Beige Manor

I wrote this short story after being subjected to a few episodes of ‘Downton Abbey.’ As I watched the internationally beloved period drama, I found myself not only bored but oddly inspired. I began to think about the lives of the over-worked cooks and cleaners downstairs and the fun of writing a story from their prospective. From that blend of boredom and creativity came a light-hearted and anarchic tale crafted in the absurdist corners of my mind.    

Beige Manor was a grand and opulent place where the aristocracy lived and prospered. To be part of such a prestigious ancestry and have such marvellous grounds to call home was remarkable and a true gift. The inhabitants of the manor house upheld the memory of their ancestors with honour and pride, maintaining the upkeep of the household as they would have decreed. Every corner shone and every crack gleamed. The gold jewels and endless other valuables were regularly polished; the furniture sparkled and the carpets had not a speck of dust or grain of dirt to detract from their grand appearance. Beige Manor was a vision of nobility inside and out, which was constantly maintained by the oppressed staff. As the Lord and Master strode about his dwelling, accompanied by various dukes and gentlemen of state; the servants below stairs dashed about cooking, cleaning and polishing every inch of the ancient household for very little pay and no recognition. As the overworked servants led them into the dining room, the men talked softly as they were presented with their afternoon tea, and the ladies wore colourful hats and perched upon flowery chairs as they sipped from thin china cups.

They enjoyed their feasts as the working classes in the kitchen and stables worked tirelessly for only abuse and aching backs. They didn’t mind working such long hours in such a prestigious household. Their wage was steady and their employment was highly sought after. The odd smack or roar from the Lord or Lady could be accepted from those of such good breeding, but such harsh treatment did take its toll. The cleaners and housekeepers had heard of the violence to be found in Beige Manor, but they did not speak of it, because steady employment and a place to rest their heads was vital to them and the only thing that kept their loved ones from perishing.

There was many a time when a worn-out servant watched the Lord around a table of guests and waited for his painted mask to break and see the anger inside him flow out as he would begin to hit the nearest member of staff furiously.  The cook had thought many a time of slipping something into the soup, but the marks on her flesh could be covered and the abuse ignored. The looks they would receive from the Lady of the house were cold and cruel. Beneath the graceful attire lay a dark and unsympathetic heart. Simply because they weren’t as well bred or academic as their employers did not mean they were any less whole. They had minds too, and to be as oppressed as they were, was too much to   bear any longer.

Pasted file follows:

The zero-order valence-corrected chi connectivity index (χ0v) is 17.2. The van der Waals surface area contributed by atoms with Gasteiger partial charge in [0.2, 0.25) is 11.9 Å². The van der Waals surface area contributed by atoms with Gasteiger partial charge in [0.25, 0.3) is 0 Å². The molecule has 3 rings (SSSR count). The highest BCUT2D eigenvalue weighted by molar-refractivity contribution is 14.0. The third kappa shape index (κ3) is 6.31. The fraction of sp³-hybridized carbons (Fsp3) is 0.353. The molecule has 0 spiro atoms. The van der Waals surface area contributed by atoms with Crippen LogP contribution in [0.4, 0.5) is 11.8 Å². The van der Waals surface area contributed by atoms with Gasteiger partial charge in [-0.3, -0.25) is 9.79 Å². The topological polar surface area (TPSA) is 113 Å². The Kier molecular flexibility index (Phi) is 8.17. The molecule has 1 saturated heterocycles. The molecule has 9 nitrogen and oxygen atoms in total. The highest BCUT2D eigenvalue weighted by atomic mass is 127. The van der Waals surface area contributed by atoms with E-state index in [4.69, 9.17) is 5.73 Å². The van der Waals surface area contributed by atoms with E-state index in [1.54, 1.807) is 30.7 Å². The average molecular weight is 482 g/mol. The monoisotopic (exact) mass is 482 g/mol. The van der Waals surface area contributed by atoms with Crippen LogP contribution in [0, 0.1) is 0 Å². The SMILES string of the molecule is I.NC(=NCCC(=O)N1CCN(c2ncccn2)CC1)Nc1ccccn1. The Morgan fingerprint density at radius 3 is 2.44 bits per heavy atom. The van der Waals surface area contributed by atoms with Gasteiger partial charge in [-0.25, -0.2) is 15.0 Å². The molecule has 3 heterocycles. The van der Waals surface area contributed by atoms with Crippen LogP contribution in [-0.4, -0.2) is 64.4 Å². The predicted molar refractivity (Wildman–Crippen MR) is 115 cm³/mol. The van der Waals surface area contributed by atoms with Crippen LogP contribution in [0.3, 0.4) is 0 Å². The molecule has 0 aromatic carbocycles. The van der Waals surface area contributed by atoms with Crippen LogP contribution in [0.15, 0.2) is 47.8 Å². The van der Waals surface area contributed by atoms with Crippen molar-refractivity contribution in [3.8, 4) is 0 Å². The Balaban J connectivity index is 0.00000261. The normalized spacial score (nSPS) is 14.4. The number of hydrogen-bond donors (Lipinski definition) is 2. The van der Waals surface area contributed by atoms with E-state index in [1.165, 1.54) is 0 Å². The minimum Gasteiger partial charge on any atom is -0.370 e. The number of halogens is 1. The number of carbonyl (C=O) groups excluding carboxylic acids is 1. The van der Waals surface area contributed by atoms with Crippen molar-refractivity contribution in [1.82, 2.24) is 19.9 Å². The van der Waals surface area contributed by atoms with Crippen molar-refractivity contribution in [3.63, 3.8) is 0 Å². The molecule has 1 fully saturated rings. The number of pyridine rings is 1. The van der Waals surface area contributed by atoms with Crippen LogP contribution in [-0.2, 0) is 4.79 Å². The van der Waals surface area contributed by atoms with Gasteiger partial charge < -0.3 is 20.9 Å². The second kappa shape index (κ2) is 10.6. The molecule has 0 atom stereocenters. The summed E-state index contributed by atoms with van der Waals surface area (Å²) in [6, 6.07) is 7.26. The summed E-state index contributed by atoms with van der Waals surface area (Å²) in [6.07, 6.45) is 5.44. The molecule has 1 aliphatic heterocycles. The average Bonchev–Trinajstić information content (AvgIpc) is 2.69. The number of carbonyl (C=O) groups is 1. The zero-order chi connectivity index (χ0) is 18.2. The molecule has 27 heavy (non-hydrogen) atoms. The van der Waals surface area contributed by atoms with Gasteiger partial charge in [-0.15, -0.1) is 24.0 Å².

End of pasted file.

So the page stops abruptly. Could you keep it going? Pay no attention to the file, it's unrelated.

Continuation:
It was on the day of the Lord’s daughter’s wedding when the staff were at their most over worked and underestimated. The young lady who was to be married looked at them disgracefully; as they served her food to the hundreds of guests discussing stately business and the marriage. The preceding night, the cook had given all the servants and other staff something to drink. It had put them all in merry spirits for the day’s proceedings. After the speeches were over and the food was consumed, the bride and groom walked into the gardens, and the guests followed with the staff at their heels. As they all spoke amongst themselves, the staff walked forward, and the eyes of the Lord and Lady and their relatives widened as the faces of each servant began to contort and cruel sharp teeth appeared in their mouths. Their faces ripped as brown fur could be seen beneath. Their hands slowly turned into sharp claws and their feet protruded through their shoes. The hairy monsters with canine features ran into the wedding group. They rolled gentlemen on the ground tearing through both their attire and flesh with one snap of their jaws. Shrieks could be heard through the Manor as noblemen ran from the monsters bashing away at them with their canes, but they were no match for the attack and well bred corpses soon littered the land.  The grass was red and the air was cold as the bridegroom lost his life. Not a stately soul was spared in the transformed servants’ spree. The oppressive Lord was gone for good and all that was left of the Lady were the remains of her red hat. The servants had taken revenge that day in Beige Manor and all who were left to walk the halls were the restless souls of high society.

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